My introduction to Brooks came in 1961 with the first 2000-Year-Old Man record album and his guest appearances with Carl Reiner on TV shows hosted by Steve Allen, Ed Sullivan, etc. I was an instant fan. His name to me virtually defined “funny,” so I was always on the lookout.
When his first movie, “The Producers,” was about to be released in 1968, I was very excited and talked it up to all my friends, who responded with a puzzled look and a two-word question: “Mel Who?”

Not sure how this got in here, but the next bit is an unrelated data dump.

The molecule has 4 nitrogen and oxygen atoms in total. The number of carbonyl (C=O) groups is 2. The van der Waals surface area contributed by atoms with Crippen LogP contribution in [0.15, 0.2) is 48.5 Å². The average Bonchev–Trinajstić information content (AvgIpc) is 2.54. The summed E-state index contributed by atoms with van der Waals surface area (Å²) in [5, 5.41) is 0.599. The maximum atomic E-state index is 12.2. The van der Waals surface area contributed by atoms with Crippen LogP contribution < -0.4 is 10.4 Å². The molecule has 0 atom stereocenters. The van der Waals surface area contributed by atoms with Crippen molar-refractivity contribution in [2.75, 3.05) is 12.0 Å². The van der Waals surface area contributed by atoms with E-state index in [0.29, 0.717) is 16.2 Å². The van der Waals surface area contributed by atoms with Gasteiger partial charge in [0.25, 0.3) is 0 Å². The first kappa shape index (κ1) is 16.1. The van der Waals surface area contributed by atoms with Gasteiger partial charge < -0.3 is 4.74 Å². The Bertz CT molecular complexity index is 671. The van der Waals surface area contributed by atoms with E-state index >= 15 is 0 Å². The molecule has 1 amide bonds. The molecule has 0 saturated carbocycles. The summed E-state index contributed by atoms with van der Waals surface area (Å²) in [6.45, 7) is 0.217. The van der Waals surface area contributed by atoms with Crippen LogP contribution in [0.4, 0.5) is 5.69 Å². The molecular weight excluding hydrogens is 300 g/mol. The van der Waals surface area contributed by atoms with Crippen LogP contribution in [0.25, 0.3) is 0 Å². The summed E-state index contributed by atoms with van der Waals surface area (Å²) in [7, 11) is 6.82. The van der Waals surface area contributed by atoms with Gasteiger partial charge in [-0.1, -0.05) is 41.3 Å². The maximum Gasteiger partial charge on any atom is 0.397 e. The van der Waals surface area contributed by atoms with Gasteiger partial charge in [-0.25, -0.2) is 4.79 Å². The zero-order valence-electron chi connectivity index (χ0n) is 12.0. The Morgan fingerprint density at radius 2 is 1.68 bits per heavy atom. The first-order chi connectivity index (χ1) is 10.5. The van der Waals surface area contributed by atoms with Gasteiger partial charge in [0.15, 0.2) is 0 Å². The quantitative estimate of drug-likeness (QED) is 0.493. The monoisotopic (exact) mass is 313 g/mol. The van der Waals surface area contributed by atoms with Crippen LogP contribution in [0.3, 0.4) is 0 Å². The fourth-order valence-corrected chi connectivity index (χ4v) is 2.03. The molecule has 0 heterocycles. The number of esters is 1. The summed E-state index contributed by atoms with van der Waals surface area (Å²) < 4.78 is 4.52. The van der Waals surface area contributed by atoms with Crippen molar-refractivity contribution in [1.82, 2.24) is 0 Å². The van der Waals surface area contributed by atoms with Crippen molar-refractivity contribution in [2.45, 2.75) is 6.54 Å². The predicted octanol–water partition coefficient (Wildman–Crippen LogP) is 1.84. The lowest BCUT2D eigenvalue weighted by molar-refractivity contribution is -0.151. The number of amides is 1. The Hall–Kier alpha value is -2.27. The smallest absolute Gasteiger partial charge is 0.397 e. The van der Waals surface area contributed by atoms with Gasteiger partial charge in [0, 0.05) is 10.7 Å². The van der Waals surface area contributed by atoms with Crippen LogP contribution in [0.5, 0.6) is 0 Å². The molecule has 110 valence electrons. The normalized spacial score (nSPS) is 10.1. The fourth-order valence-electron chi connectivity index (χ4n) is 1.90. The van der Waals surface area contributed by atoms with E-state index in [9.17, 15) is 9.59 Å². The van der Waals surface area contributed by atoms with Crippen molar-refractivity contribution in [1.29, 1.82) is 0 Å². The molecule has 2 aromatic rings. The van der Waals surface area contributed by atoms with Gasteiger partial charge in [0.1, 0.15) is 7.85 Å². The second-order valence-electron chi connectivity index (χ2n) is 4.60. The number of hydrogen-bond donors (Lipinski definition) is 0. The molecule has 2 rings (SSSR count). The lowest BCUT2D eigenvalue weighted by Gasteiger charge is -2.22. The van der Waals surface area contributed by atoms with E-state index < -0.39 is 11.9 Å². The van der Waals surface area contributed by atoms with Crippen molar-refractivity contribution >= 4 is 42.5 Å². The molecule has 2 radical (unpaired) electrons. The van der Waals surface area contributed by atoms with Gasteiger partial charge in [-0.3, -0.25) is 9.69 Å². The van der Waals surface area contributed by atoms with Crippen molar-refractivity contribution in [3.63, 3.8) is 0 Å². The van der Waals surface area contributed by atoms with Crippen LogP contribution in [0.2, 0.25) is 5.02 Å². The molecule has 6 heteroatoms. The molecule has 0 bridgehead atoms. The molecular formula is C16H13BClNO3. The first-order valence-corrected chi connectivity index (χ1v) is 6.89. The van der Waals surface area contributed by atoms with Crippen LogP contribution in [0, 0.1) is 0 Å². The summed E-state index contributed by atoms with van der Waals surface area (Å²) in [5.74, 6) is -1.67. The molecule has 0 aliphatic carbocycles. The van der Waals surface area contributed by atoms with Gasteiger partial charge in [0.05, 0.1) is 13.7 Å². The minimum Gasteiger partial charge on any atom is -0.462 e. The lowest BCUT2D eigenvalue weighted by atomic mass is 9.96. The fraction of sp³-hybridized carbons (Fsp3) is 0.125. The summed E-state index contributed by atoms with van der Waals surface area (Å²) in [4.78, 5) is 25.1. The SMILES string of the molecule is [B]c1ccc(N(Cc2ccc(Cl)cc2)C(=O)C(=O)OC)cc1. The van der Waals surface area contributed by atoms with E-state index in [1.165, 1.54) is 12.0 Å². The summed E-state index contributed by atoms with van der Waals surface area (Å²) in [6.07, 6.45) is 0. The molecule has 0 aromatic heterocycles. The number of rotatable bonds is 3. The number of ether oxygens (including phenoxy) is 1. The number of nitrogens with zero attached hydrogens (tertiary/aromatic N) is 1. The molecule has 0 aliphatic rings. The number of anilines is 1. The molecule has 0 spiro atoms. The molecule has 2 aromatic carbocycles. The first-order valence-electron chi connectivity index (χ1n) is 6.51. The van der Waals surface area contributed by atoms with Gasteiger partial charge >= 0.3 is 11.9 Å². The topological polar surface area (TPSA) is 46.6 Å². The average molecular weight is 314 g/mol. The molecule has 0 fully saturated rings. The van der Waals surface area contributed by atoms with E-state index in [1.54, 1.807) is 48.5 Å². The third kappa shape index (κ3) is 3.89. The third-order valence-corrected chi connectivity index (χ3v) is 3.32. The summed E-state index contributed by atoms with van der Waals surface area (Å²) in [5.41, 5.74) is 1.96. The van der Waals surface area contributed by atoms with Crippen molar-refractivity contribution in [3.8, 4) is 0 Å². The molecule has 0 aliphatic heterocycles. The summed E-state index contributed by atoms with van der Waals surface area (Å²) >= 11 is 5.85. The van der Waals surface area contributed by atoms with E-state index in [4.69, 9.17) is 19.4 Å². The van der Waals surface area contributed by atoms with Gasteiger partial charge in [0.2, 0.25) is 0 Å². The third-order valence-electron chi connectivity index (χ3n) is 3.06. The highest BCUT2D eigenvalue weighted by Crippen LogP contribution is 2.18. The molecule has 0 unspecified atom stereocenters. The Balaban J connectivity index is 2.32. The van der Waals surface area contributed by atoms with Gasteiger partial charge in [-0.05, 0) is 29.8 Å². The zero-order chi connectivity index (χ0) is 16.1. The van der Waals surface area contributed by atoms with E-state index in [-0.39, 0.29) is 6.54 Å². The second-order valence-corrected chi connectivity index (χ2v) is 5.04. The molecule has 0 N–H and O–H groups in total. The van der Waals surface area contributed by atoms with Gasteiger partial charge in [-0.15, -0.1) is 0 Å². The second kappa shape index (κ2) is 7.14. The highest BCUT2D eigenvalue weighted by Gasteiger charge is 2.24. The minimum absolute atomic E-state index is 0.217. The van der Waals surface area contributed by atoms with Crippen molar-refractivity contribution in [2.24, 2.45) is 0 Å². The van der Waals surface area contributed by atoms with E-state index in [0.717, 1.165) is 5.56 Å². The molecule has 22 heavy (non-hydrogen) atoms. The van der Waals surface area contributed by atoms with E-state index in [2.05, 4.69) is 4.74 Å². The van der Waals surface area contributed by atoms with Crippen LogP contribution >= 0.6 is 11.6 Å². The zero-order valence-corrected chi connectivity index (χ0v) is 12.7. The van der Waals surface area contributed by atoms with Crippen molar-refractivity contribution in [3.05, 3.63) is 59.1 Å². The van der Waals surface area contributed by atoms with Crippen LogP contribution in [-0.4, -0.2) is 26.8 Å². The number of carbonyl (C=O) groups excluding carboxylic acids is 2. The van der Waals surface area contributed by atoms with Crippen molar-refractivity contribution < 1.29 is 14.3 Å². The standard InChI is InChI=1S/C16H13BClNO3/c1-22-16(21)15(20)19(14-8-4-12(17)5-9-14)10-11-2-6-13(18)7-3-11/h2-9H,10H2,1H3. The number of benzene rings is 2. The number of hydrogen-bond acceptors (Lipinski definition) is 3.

Later, after the double-whammy movie success in 1974 of “Blazing Saddles” and “Young Frankenstein,” everyone knew Mel Brooks.
For fans, “The Incredible Mel Brooks” DVD collection is more than merely a nostalgic sampler. It’s an overview of a brilliant comedian’s career in a box.
But most of all, it’s funny.
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